The IT security researchers at Moscow based cybercrime prevention firm Group-IB has identified the presence of a dangerous and sophisticated group of cybercriminals that has so far stolen more than $10 million from banking and financial sectors.
Dubbed MoneyTaker by researchers, the group has in last 18 months conducted 20 successful attacks in Russia, United Kingdom, and the United States. The group targeted card processing systems like AWS CBR (Russian Interbank System) and purportedly SWIFT (SWIFT international bank messaging service in the United States.
On average, MoneyTaker stole a whopping $3 million from three Russian financial institutions while a sum of $500,000 was stolen from banks in the United States. But, the group is not limiting itself to money or banking sector, in fact, MoneyTaker also targeted financial software vendors and law firms.
“Criminals stole documentation for OceanSystems’ FedLink card processing system, which is used by 200 banks in Latin America and the US,” says the report compiled by Group-IB.
Researchers confirmed that MoneyTaker targeted 20 companies with 1 in the UK, 3 in Russia and 16 in the US. All those attacks went unreported and undetected since the group used publically available tools for the operations.
“MoneyTaker uses publicly available tools, which makes the attribution and investigation process a non-trivial exercise. In addition, incidents occur in different regions worldwide, and at least one of the US Banks targeted had documents successfully exfiltrated from their networks, twice. Group-IB specialists expect new thefts in the near future and in order to reduce this risk, Group-IB would like to contribute our report identifying hacker tools, techniques as well as indicators of compromise we attribute to MoneyTaker operations,” said Dmitry Volkov, Group-IB Co-Founder and Head of Intelligence.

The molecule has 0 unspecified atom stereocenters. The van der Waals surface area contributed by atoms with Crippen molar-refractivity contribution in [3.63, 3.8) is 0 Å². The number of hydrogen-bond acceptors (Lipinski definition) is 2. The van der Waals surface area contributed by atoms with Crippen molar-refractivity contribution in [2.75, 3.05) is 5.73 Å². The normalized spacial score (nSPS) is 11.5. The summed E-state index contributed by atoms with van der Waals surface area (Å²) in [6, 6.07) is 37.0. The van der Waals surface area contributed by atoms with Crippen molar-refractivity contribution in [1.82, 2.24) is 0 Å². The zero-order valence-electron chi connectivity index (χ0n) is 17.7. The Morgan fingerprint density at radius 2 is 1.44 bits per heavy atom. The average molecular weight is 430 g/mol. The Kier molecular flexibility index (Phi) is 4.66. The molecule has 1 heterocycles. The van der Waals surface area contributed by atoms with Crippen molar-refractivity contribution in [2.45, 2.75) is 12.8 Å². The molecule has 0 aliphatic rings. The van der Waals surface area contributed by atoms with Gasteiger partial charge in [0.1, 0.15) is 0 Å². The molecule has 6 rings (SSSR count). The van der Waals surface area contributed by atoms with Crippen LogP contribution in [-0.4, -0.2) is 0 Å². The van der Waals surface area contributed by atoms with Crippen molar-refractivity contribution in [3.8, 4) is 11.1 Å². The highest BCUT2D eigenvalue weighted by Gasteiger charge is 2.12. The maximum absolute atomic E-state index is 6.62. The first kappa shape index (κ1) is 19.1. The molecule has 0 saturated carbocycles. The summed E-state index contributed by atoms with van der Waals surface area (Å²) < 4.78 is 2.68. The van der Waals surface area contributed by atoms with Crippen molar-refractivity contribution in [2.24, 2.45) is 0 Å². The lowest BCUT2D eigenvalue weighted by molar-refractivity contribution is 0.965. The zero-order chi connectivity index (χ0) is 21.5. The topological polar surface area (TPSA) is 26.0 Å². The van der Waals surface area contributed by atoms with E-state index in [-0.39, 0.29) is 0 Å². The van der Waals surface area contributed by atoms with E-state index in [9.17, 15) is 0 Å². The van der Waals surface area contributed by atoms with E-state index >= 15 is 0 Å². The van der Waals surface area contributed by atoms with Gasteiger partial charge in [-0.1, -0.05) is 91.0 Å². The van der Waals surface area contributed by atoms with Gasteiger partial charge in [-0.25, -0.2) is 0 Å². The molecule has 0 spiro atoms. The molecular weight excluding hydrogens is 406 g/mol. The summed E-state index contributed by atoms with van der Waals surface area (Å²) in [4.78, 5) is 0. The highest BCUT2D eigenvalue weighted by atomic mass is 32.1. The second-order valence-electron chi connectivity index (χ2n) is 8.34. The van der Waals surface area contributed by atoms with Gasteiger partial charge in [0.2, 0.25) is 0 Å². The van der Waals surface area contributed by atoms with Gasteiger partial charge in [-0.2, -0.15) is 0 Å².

However, MoneyTaker first caught the attention when Group-IB’ researchers tracked the group’s activities after it stole money from a US bank in 2016 by gaining access to First Data’s “STAR” network operator portal.
“In 2016, Group-IB identified 10 attacks conducted by MoneyTaker; 6 attacks on banks in the US, 1 attack on a US service provider, 1 attack on a bank in the UK and 2 attacks on Russian banks. Only one incident involving a Russian bank was promptly identified and prevented that is known to Group-IB.”
“In 2017, the number of attacks has remained the same with 8 US banks, 1 law firm and 1 bank in Russia being targeted. The geography, however, has narrowed to only the USA and Russia.”
Furthermore, researchers noted links between all 20 attacks conducted by the group in 2016 and 2017 including using the same tools, similarly distributed infrastructure, one-time-use components in the attack toolkit and spying on the target after a successful attack.
To evade detection, the group uses fileless malware, and SSL certificates generated using names of popular institutions such as Microsoft, Yahoo, Bank of America, Federal Reserve Bank, and Microsoft. Moreover, MoneyTaker uses a distributed infrastructure and delivers payloads to the victim with IP addresses in MoneyTaker’s whitelist.
MoneyTaker takes advantage of borrowed and self-written tools such as it developed an application equipped with keylogging and screenshot capabilities. The app can take screenshots and capture keystrokes from a targeted device and steal content.
To take full control of the operation, MoneyTaker uses a Pentest framework Server. On it, the hackers install a legitimate tool for penetration testing – Metasploit. The group uses Metasploit to conduct following activities:
1 Network reconnaissance
2. search for vulnerable applications
3. exploit vulnerabilities
4. escalate systems privileges
5. collect information
Another astonishing discovery by Group-IB researchers regarding MoneyTaker is that it uses privilege escalation tools based on codes presented at the Russian cybersecurity conference ZeroNights 2016. In some attacks, the group used Citadel and Kronos banking Trojans. In this case, Kronos was used to deliver Point-of-Sale (POS) malware dubbed ScanPOS.
Remember, in August this year, FBI arrested WannaCry hero Marcus Hutchins for “creating and distributing Kronos banking trojan.” Kronos stole banking credentials from around the world but primarily targeted the United Kingdom and North America.